About two weeks ago, I wrote a blog article on the press treatment of the new barebones Kobo reader vs the more capable and more expensive Kindle because the vast majority of the articles don't mention the many reading features that the Kobo doesn't have while saying that the Amazon needs to compete on its price, going lower to match the Kobo.
Actually, Amazon has needed to have a no-features reader for some time, like the Sony Pocket, because some people really don't want or need anything more than the text from the books, at a doable price for them. And the Kobo pricing is attractive.
But that means reports comparing readers should mention the various reading features that are on one but not on the other. For some reason, that's rare in articles on the Kobo vs Kindle. They do point out that one doesn't have wireless downloads of e-books (it IS an expensive feature if via cellular wireless).
Reading-features like the more basic study tools are important to some.
1. an in-line dictionary
2. searching of book for words, a character in a book, or an event
3. the ability to highlight and take notes and refer to them
The Nook and other e-readers all include these features.
See more feature-set differences described earlier.
Those added features won't be important to others, which means the features do need to be discussed so that buyers know what they're getting (or not) for the price asked if deciding between readers.
Many want readers for their children, but for older students they may want the added study tools while not realizing that one reader doesn't have them.
The ability to access, while reading a book, Wikipedia for more information at no added cost, globally, is not a small consideration for students. As we've seen, the cost of 3G cellular wireless on an iPad is an extra $130 (on top of the $500 model) for the capability plus $15-$30 per month. So this is somewhat valuable for the extra $100 between the Kobo and the Kindle.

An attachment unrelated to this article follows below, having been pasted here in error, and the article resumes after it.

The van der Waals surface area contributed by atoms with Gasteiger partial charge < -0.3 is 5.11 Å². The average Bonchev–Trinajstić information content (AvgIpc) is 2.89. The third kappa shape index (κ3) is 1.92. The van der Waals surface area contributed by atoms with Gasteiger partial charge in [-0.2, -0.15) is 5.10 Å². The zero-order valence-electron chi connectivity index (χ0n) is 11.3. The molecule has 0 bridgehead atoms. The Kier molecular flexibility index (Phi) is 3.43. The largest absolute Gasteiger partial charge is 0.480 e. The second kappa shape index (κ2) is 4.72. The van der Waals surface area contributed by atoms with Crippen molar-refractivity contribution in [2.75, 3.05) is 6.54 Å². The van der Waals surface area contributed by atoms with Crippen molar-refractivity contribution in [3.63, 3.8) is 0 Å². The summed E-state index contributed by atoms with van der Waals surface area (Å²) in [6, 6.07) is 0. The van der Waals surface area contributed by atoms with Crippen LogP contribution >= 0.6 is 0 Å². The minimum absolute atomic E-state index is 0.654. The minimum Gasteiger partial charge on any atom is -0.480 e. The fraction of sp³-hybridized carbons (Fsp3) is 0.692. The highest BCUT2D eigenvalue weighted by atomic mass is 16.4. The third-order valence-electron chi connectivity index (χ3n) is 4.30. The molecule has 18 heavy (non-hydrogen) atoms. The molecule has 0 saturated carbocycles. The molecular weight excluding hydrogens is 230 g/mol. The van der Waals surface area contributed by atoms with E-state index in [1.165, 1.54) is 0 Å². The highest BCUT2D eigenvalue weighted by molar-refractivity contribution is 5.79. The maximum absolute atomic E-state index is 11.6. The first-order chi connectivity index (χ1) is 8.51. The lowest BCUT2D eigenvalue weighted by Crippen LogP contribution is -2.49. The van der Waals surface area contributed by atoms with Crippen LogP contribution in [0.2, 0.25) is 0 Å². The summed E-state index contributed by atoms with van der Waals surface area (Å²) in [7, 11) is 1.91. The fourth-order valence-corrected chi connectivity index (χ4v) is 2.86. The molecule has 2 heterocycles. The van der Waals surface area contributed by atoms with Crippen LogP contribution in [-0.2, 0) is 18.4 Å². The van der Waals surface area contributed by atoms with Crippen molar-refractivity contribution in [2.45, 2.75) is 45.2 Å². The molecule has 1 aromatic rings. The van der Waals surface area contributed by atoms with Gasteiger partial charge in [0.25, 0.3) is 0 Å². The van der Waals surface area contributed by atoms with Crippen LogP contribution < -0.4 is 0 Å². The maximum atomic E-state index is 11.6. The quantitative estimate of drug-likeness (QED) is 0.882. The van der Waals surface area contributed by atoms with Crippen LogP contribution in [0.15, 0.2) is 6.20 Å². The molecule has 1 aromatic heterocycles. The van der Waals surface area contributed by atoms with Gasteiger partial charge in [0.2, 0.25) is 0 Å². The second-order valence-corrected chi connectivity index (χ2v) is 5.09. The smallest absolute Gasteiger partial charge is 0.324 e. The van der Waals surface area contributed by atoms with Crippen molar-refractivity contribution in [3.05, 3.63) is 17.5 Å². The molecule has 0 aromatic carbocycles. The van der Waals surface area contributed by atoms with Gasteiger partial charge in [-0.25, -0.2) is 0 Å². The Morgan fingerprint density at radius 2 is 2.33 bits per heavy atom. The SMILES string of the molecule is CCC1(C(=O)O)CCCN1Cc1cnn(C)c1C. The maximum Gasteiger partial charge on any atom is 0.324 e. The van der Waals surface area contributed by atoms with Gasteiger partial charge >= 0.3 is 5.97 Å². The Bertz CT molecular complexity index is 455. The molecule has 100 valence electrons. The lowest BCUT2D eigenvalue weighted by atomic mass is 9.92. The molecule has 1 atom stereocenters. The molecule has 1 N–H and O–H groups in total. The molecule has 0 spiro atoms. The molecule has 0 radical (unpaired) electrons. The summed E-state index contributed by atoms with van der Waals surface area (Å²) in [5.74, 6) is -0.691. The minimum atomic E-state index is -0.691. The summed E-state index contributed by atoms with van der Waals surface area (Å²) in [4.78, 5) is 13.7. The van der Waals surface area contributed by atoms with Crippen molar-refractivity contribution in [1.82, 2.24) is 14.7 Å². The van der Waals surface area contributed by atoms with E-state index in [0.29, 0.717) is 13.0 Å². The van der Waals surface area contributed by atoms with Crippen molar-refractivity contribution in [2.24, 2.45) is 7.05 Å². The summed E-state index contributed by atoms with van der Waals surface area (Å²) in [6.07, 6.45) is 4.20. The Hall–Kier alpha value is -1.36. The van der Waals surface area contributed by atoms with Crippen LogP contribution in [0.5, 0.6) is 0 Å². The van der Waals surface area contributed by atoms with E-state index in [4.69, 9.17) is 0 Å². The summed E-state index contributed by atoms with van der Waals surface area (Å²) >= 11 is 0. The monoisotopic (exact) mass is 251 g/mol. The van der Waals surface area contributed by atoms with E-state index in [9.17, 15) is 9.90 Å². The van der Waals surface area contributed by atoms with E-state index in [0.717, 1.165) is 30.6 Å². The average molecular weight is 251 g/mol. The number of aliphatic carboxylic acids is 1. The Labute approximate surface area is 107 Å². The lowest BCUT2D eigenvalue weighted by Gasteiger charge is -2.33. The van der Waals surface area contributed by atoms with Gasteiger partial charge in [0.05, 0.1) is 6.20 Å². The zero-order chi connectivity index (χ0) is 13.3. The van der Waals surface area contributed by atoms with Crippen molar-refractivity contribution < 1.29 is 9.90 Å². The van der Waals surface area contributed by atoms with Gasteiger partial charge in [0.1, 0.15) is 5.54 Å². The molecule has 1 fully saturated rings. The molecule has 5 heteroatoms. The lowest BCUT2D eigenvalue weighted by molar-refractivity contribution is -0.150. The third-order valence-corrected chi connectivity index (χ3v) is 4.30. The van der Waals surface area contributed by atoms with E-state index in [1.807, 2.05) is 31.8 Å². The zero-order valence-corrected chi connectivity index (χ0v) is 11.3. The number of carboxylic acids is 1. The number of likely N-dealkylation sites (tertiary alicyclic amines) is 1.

Where the Kobo is very good for students or anyone is its ability, in the U.S. to enable borrowing of e-books from public libraries which the Kindle does not do. The Kobo also has an SD slot for expansion to allow more books to be stored, as its internal storage holds about 33% less than the Kindle.
While I consider being able to listen, via the Kindle, to mp3's nice enough and feel that the text-to-speech for books, newspapers and personal docs can be useful for brief periods, I wouldn't look for them in an e-reader or consider them important.
The latest articles do mention the worth of wireless access to books.
In the U.S., Japan, Hong Kong and Mexico, Kindle users can also use google and look up text info from almost anywhere they are, though this is useful mainly at mobile-device optimized websites, as larger images are slow to load. Amazon says it hopes to enable web-browsing internationally eventually, depending on regional telecommunication pricing arrangements they can get.
Kindle owners who are U.S. residents, or are in the mentioned regions where the web browser is enabled, have access to the text of the full New York Times and several other newspapers, in mobile-device optimized format.
Granted - it's not pretty at all, and gadget press have tended to call it "dowdy"-looking, but some actually don't mind reading mainly-words when wanting information and when there's no added charge for it and you can access it while sitting on a bus.